Karen Kosiba Edwards On Joining A Corporate Board
January 27, 2022
Karen Edwards has 30 years of experience consulting with boards, CEOs and government on a range of strategic matters. She draws on her experience serving as a public company director and as a C-level executive to help clients build diverse, high-performing leadership teams and boards of directors.

Her deep expertise in all areas of finance and banking is a major asset to her clients. She is a member of Women in Technology’s (WIT) Leadership Foundry, Women Corporate Directors, the former President of the CFA Society of Washington, and Treasurer of Women in Housing and Finance. Here, she shares what it takes to join a corporate board.

Where would interested parties source information on which companies are looking for new board directors and what their needs are?

Start by finding out what boards are looking for. Go online to a company's investor section - sometimes it says investment relations. Then look at SEC filings, the one you want to find is the proxy statement. It comes out once a year. This statement tells whether it's soliciting votes. Usually, you can see if they voted for new directors or if they revote every year. You'll also get mini-board bios which can give you some good signals about what's essential to include in your board bio.

Ideally, a board will also have a competency matrix. It's a map of the skills and competencies that already exist on the board so you can see where the concentrations are and where the holes are.

How can you best position yourself as a viable board candidate?

Lead with what your expertise is. If you're a financial expert, put that out there, put it on your LinkedIn, put it in your board bio. Maybe you've led transformative change. Maybe you are an expert in cybersecurity or digital marketing. Think of the advantages you have over the other candidates.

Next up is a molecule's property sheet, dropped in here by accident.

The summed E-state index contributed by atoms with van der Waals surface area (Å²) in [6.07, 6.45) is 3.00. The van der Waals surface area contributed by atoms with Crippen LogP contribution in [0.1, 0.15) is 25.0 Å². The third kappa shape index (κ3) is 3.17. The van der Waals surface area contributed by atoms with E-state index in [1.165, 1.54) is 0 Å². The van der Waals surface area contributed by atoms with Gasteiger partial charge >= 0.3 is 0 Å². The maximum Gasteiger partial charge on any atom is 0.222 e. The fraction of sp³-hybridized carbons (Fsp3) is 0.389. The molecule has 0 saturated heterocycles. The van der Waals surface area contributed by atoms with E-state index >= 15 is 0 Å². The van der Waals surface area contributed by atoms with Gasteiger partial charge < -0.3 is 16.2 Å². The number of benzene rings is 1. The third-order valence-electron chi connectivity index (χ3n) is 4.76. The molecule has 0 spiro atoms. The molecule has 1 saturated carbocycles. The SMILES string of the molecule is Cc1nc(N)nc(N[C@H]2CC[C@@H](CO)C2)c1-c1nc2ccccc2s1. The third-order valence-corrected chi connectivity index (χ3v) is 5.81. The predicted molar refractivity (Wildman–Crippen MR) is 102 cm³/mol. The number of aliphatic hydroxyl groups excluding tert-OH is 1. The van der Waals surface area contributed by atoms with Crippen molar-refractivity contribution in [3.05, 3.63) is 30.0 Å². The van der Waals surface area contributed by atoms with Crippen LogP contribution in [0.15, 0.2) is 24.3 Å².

Also, if you have spent a fair amount of time preparing board materials or sitting in board meetings, that can be useful to mention. Boards are risk-averse about who they're going to invite into their foxholes. They're nervous about beginning a search where they are opening themselves up to considering someone no one else on the board knows. They will derive comfort from knowing that at least you’ve spent time in the boardroom. So if you have that experience, you need to highlight it.

Lead with what your expertise is. If you're a financial expert, put that out there, put it on your LinkedIn, put it in your board bio.

What does a strong board bio look like?

First of all, you want it to be attractive and concise. I got one recently, and it had a lot of different colors, about five different fonts, and many different columns. It took me probably half a dozen times of picking up this board bio and then putting it down because I didn't know how to skim it, I didn't know where to focus my eyes. My advice is to keep it simple. That's my preference, and I don't think I'm alone. You want it to be both scannable and able to draw the reader in. If you can briefly tell a story, that's nice, but you want it to be scannable so that somebody can very quickly look at it and latch onto something.

I think having a photo is nice these days. Humans like to look at pictures of other humans. It is a way to draw people in, and it's become much more common. You want to use metrics in describing your accomplishments. And you want to showcase any brand names that are a seal of approval, where you‘be worked, organizations you belong to and any board experience you have.